"....Bolivia's problems are the maturation of neoliberal privatization policies promoted by the World Bank and the IMF... underlies the political meltdown" ("Letters." The Nation, Oct. 4, 2004: 19).

"The social movements--a host of mostly indigenous organizations representing Aymara and Quechua peasants, miners, teachers, urban community organizations, coca growers and the oldest national labor federation--are demanding nationalization of the country's massive natural gas reserves, now estimated to be the second-largest in the hemisphere... Their other plank is a constituent assembly to reformulate Bolivia's political system and give greater power to the majority indigenous population.

Throughout South America, center-left governments are taking power, with Uruguay and Ecuador being the latest to join the trend. Bolivia, home to some of the most well-organized and radical popular movements on the continent, could be next...

"Meanwhile, the right is also mobilizing. European-descended elites in the gas-rich lowland provinces of Santa Cruz and Tarija are agitating for autonomy or possible secession. The major oil companies operating in Bolivia are all threatening disinvestment if the industry is restructured. There are also rumors of a possible military coup" (Christian Parenti. "Bolivia's Battle of Wills." The Nation, July 4, 2005: 13-18).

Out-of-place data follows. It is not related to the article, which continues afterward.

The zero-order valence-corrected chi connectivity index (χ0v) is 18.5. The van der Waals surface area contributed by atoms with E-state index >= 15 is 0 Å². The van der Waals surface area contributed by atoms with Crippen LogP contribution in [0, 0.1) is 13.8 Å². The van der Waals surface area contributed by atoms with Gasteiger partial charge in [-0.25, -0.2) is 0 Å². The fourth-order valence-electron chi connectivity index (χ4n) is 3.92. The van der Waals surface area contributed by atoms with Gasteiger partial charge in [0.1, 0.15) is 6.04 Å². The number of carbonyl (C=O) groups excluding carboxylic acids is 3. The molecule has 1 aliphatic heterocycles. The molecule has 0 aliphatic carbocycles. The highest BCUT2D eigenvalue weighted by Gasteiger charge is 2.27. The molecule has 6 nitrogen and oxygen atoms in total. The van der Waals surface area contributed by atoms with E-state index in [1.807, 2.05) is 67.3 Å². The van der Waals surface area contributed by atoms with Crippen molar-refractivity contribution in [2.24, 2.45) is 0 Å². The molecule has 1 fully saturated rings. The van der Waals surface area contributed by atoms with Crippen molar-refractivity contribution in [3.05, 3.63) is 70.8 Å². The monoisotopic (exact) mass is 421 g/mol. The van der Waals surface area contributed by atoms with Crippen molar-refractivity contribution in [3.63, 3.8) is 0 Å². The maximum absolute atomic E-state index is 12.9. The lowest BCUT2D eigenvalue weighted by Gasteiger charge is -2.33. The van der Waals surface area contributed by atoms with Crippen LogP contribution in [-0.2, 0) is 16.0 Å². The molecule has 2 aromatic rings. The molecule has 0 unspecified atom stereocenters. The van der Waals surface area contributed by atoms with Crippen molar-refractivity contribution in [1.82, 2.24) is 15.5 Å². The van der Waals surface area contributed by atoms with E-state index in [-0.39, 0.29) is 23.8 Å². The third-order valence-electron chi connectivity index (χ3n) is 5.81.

"Indigenous candidate's win another setback to US hegemony...

"Evo Morales, the former head of a coca growers' union, was poised to become president of Bolivia this week after appearing to easily trump his political opponents. The scale of the victory, with Mr. Morales ahead with 41.1% of the vote, confounded campaign predictions...

"Mr Morales' victory is a blow to the US agenda for the region. Mr Morales is part of a trend across Latin America that has seen left-leaning governments emerge. Although each leader has pursued distinct policies, they all reject US hegemony in the region.

"Mr Morales is close to President Hugo Chavez of Venezuela and Fidel Castro of Cuba. He says he considers Brazil's president, Luiz Inacio Lula da Silva, who is also a former union leader, to be "a brother," while one of the first foreign leaders to congratulate him on his victory was Argentina's president, Nestor Kirchner" (Dan Glaister. Triumph for champion of Bolivia's poor." Guardian Weekly, Dec. 23, 2005: 10).

Colby Glass, MLIS